Interior design eyes a makeover

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By Rosanne Van Vierzen

Interior design faculty are used to getting slammed in the Instructor Course Evaluations (ICE).

“It’s been happening since the surveys started,” said Andrew Vasilevich, who has been teaching with the department for 30 years.

In surveys obtained and ranked by The Eyeopener for the fall 1999 term, interior design placed within the bottom ten programs in terms of students’ satisfaction with their instructors and courses. In winter 200, the program ranked last.

Vasilevich said although he’s used to seeing the same results each year, the program’s faculty still take the numbers seriously and have tried different ways of improving their ranking.

“We’ve had focus groups, many discussions with faculty, student counselling and town hall meetings,” he said. “[The low numbers] are not good and we want to do something more, but I don’t know what more we can do.”

Michael Plasse-Taylor, who has been teaching interior design at Ryerson for two years, was astounded by the program’s low ranking. He said the reason for the low scores might be because there are too many variables at play within the surveys themselves, so they don’t truly capture students’ opinions.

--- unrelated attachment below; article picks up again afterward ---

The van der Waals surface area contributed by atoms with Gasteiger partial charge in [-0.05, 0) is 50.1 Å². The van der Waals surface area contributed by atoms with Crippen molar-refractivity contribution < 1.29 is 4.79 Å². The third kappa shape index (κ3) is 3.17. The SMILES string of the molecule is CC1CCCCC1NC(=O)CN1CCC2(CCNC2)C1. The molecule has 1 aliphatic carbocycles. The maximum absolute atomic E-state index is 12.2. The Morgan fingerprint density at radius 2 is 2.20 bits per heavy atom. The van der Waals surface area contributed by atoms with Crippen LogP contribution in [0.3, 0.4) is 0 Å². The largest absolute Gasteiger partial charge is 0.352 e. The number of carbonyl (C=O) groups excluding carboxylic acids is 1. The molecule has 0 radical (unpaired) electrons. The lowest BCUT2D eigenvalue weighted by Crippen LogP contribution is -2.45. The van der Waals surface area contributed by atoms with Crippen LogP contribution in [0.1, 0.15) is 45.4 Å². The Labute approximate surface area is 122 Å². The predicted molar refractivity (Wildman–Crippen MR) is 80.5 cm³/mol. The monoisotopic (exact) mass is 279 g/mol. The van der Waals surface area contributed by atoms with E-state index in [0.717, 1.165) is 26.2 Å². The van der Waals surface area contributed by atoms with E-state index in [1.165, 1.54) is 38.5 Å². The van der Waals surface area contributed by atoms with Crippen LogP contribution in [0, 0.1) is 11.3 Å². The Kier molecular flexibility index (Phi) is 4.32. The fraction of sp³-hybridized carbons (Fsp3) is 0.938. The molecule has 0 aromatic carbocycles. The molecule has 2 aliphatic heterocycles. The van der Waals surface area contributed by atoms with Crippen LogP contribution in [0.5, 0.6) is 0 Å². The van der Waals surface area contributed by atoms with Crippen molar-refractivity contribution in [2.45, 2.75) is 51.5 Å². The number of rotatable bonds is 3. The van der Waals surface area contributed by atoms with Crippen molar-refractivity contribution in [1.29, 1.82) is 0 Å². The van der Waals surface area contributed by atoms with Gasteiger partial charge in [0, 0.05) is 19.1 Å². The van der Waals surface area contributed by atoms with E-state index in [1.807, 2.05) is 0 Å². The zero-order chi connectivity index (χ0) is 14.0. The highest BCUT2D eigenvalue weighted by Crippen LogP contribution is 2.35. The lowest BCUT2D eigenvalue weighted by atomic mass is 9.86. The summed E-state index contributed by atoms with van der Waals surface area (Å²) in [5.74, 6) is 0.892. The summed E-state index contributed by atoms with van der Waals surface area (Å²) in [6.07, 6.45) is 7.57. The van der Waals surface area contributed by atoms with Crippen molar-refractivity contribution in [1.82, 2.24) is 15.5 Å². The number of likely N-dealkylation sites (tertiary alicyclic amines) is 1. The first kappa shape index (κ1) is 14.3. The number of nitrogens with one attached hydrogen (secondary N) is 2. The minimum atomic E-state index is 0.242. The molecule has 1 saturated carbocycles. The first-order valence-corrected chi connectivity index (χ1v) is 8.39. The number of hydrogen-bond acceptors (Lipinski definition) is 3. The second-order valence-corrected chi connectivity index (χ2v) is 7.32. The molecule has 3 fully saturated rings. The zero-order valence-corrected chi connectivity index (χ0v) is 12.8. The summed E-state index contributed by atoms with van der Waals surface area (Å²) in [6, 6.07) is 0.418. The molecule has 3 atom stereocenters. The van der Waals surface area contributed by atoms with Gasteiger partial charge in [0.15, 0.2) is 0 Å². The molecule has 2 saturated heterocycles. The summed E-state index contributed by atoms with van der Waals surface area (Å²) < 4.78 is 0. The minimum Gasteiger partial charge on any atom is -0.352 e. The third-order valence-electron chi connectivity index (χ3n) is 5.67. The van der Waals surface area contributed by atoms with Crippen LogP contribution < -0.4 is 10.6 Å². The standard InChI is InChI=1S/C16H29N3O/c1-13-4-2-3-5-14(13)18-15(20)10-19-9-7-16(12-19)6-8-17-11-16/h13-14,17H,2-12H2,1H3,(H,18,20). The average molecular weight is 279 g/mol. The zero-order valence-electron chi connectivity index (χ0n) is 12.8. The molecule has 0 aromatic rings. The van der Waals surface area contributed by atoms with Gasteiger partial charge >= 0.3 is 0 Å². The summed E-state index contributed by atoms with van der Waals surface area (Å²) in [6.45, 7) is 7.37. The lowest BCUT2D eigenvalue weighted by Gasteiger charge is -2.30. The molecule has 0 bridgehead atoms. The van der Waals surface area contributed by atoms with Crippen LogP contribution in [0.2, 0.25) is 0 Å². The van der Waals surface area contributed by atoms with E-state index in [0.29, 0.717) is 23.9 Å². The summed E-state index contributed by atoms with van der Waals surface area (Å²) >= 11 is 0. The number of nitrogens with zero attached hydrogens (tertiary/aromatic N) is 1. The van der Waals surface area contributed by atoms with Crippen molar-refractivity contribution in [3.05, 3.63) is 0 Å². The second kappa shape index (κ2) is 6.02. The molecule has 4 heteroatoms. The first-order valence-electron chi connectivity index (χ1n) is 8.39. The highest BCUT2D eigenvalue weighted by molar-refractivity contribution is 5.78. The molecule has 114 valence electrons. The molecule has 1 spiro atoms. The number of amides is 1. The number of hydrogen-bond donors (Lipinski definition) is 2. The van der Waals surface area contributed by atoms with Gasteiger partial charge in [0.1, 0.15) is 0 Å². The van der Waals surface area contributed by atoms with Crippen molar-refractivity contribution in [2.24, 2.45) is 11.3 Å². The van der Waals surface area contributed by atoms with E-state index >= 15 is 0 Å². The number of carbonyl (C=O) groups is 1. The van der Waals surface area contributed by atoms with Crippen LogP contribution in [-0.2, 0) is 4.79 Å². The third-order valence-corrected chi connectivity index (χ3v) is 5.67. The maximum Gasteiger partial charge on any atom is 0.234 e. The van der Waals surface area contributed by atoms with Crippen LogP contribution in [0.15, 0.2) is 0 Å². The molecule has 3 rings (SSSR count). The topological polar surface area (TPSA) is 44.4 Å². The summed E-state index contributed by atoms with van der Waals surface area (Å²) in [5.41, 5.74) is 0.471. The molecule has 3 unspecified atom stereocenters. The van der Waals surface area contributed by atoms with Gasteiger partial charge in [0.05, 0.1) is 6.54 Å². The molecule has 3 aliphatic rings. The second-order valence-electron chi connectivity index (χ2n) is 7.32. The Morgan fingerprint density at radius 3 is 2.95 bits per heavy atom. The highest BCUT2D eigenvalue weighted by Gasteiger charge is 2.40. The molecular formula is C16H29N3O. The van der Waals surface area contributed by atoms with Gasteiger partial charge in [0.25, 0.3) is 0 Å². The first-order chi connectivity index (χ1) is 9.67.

“I don’t know if the survey is an effective tool from a student’s point of view,” he said. “It needs to be helpful to profs and students.”

Meghan McBride, a second-year interior design student, agrees the questions need work.

“They surveys aren’t good,” she said. “I don’t know how they get the answers they need with the questions they give.”

McBride said interior design’s low scores may also be the result of poor teaching styles.

“Sometimes three different profs teach one class and it’s hard to evaluate three on one survey,” she said. “There’s a lot of miscommunication between the faculty and the students.”

The years ago, some interior design students tried to bring in surveys that were more specific to both the course and the program.

Then-RyeSAC president David Steele, with the program’s support, tried to change the evaluations to focus on what students cared about.

But the chair of the department was replaced and the new evaluations were never launched.

Steele still believes the scope of Ryerson’s ICE evaluation is too narrow.

“I think students would appreciate a survey gauged more toward accurate feedback,” he said.

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